Interesting perspective, Peeps. And a scary one indeed.
  10. by   researchrabbit
    One of my nursing school buddies was from Peru. She graduated (just barely, due to the language barrier) yet was extremely competent. She was hardworking and smart and usually had at least one and sometimes two more patients than the rest of us in clinicals. She also passed the NCLEX on her second try.

    She and others like her are very much needed. In some of the KS hospitals, some units would wind up having housekeeping staff translate if paid translators or other staff that could be pulled were not available...and not to put down housekeeping, they do a decent job in a pinch, but they are not medically trained; not only do you have a potential confidentiality nightmare, but mistranslations are possible too if the person translating doesn't use the correct terminology to elicit the information.

    Easy to say "go back to where you came from" but we have all these people in the hospital who can't go back right this second and have to be treated NOW.

    And...besides...you can't make anyone "go back" if they're legal immigrants. And if they have been accepted and choose to make a home here, they can tell YOU to "go back" if you don't like it. I've never liked that particular phrase, it's an easy out that gets used all the time and it's not a solution.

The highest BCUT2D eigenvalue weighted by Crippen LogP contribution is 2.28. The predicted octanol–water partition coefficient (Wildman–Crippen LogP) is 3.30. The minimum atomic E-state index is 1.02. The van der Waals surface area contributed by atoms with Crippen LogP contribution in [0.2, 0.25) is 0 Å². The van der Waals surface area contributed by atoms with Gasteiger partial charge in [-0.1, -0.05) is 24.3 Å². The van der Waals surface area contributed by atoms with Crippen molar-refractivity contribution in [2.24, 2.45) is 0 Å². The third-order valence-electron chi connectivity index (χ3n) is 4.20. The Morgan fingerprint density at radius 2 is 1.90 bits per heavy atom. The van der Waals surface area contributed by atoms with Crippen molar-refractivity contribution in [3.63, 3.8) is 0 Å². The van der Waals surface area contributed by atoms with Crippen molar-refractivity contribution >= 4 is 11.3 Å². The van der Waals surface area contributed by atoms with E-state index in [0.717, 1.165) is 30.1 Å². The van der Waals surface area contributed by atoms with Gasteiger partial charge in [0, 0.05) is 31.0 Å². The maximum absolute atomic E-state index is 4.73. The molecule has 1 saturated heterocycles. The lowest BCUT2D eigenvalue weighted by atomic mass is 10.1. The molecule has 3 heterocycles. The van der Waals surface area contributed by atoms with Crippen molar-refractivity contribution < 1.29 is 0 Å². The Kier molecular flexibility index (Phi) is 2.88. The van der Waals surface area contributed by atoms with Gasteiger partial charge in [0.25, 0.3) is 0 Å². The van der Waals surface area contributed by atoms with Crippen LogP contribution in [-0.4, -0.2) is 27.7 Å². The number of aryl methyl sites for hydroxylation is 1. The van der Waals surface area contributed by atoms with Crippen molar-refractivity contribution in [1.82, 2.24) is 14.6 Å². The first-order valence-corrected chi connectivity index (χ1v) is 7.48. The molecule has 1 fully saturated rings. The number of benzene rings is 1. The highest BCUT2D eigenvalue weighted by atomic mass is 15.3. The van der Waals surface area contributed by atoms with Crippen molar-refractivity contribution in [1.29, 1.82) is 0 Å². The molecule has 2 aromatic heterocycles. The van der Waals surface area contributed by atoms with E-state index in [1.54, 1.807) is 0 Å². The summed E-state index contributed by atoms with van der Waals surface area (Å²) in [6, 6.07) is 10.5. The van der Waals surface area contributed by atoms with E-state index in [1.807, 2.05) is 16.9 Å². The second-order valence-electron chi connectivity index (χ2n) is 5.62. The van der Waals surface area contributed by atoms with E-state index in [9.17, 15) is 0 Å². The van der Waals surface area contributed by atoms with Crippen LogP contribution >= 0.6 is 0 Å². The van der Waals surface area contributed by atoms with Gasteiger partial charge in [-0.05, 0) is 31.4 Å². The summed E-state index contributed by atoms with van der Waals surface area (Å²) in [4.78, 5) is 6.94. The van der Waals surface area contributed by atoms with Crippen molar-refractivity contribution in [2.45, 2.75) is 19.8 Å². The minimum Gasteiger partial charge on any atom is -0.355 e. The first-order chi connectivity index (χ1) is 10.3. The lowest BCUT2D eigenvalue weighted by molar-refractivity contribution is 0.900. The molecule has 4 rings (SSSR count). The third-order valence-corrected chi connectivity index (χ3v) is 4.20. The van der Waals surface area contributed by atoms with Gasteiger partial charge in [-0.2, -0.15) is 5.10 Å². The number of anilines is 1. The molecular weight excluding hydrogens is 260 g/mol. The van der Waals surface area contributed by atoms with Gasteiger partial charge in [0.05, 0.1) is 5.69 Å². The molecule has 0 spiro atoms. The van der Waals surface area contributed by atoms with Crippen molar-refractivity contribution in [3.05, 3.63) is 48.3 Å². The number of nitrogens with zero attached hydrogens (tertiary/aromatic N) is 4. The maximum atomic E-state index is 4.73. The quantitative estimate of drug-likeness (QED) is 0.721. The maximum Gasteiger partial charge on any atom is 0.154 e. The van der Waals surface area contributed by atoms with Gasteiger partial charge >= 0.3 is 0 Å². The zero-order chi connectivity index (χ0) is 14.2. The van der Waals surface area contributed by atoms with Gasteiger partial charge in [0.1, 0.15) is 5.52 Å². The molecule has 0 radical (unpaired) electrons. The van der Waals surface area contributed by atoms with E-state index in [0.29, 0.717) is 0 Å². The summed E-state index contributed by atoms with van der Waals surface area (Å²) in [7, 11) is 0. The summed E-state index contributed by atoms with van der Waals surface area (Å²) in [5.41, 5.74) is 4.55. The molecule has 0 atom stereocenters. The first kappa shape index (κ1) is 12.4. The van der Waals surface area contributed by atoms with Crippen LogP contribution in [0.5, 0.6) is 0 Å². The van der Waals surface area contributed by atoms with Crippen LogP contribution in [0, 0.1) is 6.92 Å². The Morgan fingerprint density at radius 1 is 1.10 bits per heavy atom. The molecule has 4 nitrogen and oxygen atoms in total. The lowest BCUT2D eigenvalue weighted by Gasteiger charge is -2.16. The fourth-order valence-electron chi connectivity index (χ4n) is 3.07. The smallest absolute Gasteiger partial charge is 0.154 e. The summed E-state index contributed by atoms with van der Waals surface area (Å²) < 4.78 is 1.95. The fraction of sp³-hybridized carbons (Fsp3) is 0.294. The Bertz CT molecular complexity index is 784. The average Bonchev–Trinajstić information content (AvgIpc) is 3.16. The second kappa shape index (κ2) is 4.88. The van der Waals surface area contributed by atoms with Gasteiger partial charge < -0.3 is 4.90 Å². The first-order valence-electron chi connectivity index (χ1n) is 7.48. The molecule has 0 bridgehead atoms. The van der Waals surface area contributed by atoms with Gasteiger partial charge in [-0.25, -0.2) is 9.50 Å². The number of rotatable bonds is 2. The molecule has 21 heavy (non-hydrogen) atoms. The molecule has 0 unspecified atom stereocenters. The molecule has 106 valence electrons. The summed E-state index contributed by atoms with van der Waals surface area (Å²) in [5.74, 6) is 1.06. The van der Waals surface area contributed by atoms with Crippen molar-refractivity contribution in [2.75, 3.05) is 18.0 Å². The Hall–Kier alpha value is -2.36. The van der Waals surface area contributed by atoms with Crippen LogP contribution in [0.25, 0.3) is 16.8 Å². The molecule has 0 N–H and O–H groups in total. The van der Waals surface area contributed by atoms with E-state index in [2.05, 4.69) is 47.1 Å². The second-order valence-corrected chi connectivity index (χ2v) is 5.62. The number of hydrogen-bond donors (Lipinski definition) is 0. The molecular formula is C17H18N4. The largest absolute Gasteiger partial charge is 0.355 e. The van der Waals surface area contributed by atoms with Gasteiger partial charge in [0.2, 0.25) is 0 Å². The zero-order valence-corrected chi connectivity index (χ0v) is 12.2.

People who came here as adults obviously didn't have our public schools to learn English in. Their children will learn English, though, because they'll want to fit in and get better jobs than mom & dad.
  11. by   Gomer
    Yes, I agree...you can't tell people to go back to where they came from...frustration lead me to type that. I just don't understand what changed in this country. My father came here from Poland and spoke very little English...but he learned (on the streets...not in school and no TV then either)...he was required to learn if he wanted to make it here....so, what happened? Why do those non-English speaking people think it is up to English-speaking people to learn other languages? Or, why do some English-speaking people (politicians, educators, etc) push for bi-lingual education?